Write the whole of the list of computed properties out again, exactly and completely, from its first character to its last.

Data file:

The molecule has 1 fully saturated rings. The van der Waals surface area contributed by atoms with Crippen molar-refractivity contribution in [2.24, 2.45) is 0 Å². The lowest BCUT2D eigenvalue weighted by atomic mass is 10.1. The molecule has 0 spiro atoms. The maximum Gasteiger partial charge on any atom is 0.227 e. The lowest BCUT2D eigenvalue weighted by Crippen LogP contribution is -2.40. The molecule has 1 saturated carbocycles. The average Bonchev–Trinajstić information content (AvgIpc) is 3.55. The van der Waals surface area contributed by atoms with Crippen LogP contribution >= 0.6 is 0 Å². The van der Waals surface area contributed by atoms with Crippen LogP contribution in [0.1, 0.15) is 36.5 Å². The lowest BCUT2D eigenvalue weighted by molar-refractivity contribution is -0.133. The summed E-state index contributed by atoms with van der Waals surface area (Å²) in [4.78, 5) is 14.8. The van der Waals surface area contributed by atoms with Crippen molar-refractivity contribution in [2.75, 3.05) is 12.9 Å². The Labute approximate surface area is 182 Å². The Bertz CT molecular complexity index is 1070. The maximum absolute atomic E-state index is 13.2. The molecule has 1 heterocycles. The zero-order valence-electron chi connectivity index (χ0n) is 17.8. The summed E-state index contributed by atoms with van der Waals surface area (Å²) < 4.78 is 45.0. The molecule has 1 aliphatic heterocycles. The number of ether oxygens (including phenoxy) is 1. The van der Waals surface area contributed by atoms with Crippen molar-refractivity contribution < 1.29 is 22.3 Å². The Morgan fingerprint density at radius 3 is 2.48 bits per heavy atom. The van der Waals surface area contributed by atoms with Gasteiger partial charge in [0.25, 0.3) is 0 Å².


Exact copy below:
The molecule has 1 fully saturated rings. The van der Waals surface area contributed by atoms with Crippen molar-refractivity contribution in [2.24, 2.45) is 0 Å². The lowest BCUT2D eigenvalue weighted by atomic mass is 10.1. The molecule has 0 spiro atoms. The maximum Gasteiger partial charge on any atom is 0.227 e. The lowest BCUT2D eigenvalue weighted by Crippen LogP contribution is -2.40. The molecule has 1 saturated carbocycles. The average Bonchev–Trinajstić information content (AvgIpc) is 3.55. The van der Waals surface area contributed by atoms with Crippen LogP contribution >= 0.6 is 0 Å². The van der Waals surface area contributed by atoms with Crippen LogP contribution in [0.1, 0.15) is 36.5 Å². The lowest BCUT2D eigenvalue weighted by molar-refractivity contribution is -0.133. The summed E-state index contributed by atoms with van der Waals surface area (Å²) in [4.78, 5) is 14.8. The van der Waals surface area contributed by atoms with Crippen molar-refractivity contribution in [2.75, 3.05) is 12.9 Å². The Labute approximate surface area is 182 Å². The Bertz CT molecular complexity index is 1070. The maximum absolute atomic E-state index is 13.2. The molecule has 1 heterocycles. The zero-order valence-electron chi connectivity index (χ0n) is 17.8. The summed E-state index contributed by atoms with van der Waals surface area (Å²) < 4.78 is 45.0. The molecule has 1 aliphatic heterocycles. The number of ether oxygens (including phenoxy) is 1. The van der Waals surface area contributed by atoms with Crippen molar-refractivity contribution < 1.29 is 22.3 Å². The Morgan fingerprint density at radius 3 is 2.48 bits per heavy atom. The van der Waals surface area contributed by atoms with Gasteiger partial charge in [0.25, 0.3) is 0 Å².